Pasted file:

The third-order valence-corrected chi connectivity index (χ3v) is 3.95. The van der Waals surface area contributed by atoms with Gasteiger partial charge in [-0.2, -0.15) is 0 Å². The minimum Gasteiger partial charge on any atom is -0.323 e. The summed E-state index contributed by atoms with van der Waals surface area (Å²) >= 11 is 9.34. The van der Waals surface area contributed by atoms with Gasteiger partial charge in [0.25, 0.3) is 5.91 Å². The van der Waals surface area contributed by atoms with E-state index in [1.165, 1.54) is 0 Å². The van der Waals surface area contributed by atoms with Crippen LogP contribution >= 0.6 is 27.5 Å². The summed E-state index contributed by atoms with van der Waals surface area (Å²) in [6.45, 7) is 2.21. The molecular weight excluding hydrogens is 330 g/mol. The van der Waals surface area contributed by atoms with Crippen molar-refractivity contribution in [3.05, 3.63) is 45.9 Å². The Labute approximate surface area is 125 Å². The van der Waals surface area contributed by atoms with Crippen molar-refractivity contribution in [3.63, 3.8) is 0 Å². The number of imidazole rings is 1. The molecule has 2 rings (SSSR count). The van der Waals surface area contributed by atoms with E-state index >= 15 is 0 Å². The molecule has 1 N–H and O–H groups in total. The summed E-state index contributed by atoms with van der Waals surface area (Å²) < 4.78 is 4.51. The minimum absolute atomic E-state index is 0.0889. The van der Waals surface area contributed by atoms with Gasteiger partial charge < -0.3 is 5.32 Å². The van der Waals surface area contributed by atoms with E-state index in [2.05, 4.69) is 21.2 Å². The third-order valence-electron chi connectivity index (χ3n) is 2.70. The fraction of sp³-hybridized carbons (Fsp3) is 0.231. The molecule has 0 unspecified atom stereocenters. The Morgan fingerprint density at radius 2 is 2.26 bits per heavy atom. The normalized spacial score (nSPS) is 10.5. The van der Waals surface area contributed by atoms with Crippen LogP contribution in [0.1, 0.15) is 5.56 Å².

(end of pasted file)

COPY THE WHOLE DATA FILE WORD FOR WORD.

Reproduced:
The third-order valence-corrected chi connectivity index (χ3v) is 3.95. The van der Waals surface area contributed by atoms with Gasteiger partial charge in [-0.2, -0.15) is 0 Å². The minimum Gasteiger partial charge on any atom is -0.323 e. The summed E-state index contributed by atoms with van der Waals surface area (Å²) >= 11 is 9.34. The van der Waals surface area contributed by atoms with Gasteiger partial charge in [0.25, 0.3) is 5.91 Å². The van der Waals surface area contributed by atoms with E-state index in [1.165, 1.54) is 0 Å². The van der Waals surface area contributed by atoms with Crippen LogP contribution >= 0.6 is 27.5 Å². The summed E-state index contributed by atoms with van der Waals surface area (Å²) in [6.45, 7) is 2.21. The molecular weight excluding hydrogens is 330 g/mol. The van der Waals surface area contributed by atoms with Crippen molar-refractivity contribution in [3.05, 3.63) is 45.9 Å². The Labute approximate surface area is 125 Å². The van der Waals surface area contributed by atoms with Crippen molar-refractivity contribution in [3.63, 3.8) is 0 Å². The number of imidazole rings is 1. The molecule has 2 rings (SSSR count). The van der Waals surface area contributed by atoms with E-state index >= 15 is 0 Å². The molecule has 1 N–H and O–H groups in total. The summed E-state index contributed by atoms with van der Waals surface area (Å²) < 4.78 is 4.51. The minimum absolute atomic E-state index is 0.0889. The van der Waals surface area contributed by atoms with Gasteiger partial charge < -0.3 is 5.32 Å². The van der Waals surface area contributed by atoms with E-state index in [2.05, 4.69) is 21.2 Å². The third-order valence-electron chi connectivity index (χ3n) is 2.70. The fraction of sp³-hybridized carbons (Fsp3) is 0.231. The molecule has 0 unspecified atom stereocenters. The Morgan fingerprint density at radius 2 is 2.26 bits per heavy atom. The normalized spacial score (nSPS) is 10.5. The van der Waals surface area contributed by atoms with Crippen LogP contribution in [0.1, 0.15) is 5.56 Å².